A nonimprinted Prader-Willi Syndrome (PWS)-region gene regulates a different chromosomal domain in trans but the imprinted PWS loci do not alter genome-wide mRNA levels

Mihaela Stefan, Toni Portis, Richard Longnecker, Robert D. Nicholls

Research output: Contribution to journalArticle

24 Scopus citations


Prader-Willi syndrome (PWS) is a complex neurobehavioral disorder that results from loss of function of 10 clustered, paternally expressed genes in a 1.5-Mb region of chromosome 15q11-q13. Many of the primary PWS region genes appear to have nuclear RNA regulatory functions, suggesting that multiple genetic pathways could be secondarily affected in PWS. Using a transgenic mouse model of PWS (TgPWS) with an ∼4-Mb chromosome 7C deletion of paternal origin that models the neonatal phenotype of the human syndrome we compared by oligonucleotide microarrays expression levels of ∼12,000 genes and ESTs in TgPWS and wild-type brain. Hybridization data were processed with two distinct statistical algorithms and revealed a dramatically reduced expression of 4 imprinted genes within the deletion region in TgPWS mice, with 2 nonimprinted, codeleted genes reduced twofold. However, only 3 genes outside the deletion were significantly altered in TgPWS mouse brain, with ∼1.5-fold up-regulation of mRNA levels. Remarkably, these genes map to a single chromosome domain (18B3), and by quantitative RT-PCR we show that 8 genes in this domain are up-regulated in TgPWS brain. These 18B3 genes were up-regulated in an equivalent manner in Angelman syndrome mouse (TgAS) brain, which has the same deletion but of maternal origin. Therefore, the trans-regulation of the chromosome 18B3 domain is due to decreased expression of a nonimprinted gene within the TgPWS/AS mouse deletion in mouse chromosome 7C. Most surprisingly, since 48-60% of the genome was screened, it appears that the imprinted mouse PWS loci do not widely regulate mRNA levels of other genes and may regulate RNA structure.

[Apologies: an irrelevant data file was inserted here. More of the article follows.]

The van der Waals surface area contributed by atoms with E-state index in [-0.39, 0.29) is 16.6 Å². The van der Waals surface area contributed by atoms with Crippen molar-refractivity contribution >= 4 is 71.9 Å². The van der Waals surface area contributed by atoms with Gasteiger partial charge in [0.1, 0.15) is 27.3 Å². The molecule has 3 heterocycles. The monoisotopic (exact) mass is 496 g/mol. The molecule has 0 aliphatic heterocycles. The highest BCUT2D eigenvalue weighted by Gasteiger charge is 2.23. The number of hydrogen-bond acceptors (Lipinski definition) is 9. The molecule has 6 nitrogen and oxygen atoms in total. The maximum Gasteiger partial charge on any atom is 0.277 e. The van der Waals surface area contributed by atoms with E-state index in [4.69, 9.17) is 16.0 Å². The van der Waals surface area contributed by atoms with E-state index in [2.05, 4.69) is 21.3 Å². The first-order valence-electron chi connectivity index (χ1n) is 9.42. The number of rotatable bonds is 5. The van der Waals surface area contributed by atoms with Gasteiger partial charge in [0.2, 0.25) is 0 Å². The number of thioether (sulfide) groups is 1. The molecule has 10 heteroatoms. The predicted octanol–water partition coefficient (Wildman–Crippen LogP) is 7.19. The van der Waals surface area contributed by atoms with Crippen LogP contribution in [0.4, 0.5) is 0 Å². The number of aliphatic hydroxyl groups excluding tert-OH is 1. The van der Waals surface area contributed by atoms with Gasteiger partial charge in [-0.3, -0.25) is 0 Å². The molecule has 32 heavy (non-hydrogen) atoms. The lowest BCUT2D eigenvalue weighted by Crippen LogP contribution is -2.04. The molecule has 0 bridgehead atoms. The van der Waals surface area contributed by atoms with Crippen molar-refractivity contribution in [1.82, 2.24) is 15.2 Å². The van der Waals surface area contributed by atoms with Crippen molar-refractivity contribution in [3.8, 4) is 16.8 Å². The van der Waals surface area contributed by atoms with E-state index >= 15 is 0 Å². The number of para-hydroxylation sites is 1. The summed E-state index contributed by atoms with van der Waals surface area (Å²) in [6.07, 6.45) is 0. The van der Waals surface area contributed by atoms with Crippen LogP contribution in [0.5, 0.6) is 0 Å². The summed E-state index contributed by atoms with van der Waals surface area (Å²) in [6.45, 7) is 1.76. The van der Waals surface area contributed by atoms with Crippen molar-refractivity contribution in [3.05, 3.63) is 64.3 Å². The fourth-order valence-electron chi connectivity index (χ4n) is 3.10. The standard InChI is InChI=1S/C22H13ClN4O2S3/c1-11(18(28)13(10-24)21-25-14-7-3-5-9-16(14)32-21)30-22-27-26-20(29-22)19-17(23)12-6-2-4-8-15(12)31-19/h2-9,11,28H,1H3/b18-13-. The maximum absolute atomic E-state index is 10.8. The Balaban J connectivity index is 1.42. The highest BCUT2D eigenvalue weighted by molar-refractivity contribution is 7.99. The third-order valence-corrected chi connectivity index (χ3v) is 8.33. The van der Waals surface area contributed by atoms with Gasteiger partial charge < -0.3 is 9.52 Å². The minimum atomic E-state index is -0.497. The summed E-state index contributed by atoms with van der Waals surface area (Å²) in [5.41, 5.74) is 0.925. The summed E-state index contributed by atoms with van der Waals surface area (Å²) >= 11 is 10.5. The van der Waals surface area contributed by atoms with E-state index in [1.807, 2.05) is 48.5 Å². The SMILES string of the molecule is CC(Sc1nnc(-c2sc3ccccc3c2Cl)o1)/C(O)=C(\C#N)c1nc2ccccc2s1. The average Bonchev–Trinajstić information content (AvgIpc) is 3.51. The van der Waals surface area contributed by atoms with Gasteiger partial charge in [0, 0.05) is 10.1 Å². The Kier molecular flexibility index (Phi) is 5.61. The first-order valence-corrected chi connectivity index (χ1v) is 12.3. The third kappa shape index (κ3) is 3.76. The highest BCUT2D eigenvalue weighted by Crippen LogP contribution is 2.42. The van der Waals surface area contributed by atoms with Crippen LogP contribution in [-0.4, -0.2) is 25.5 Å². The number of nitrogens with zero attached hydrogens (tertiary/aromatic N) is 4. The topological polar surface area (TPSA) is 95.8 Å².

Original languageEnglish (US)
Pages (from-to)630-640
Number of pages11
Issue number5
Publication statusPublished - May 2005
Externally publishedYes



  • Disease mechanisms
  • Gene expression
  • Microarray
  • Quantitative mRNA transcription
  • Transregulation

ASJC Scopus subject areas

  • Genetics

Cite this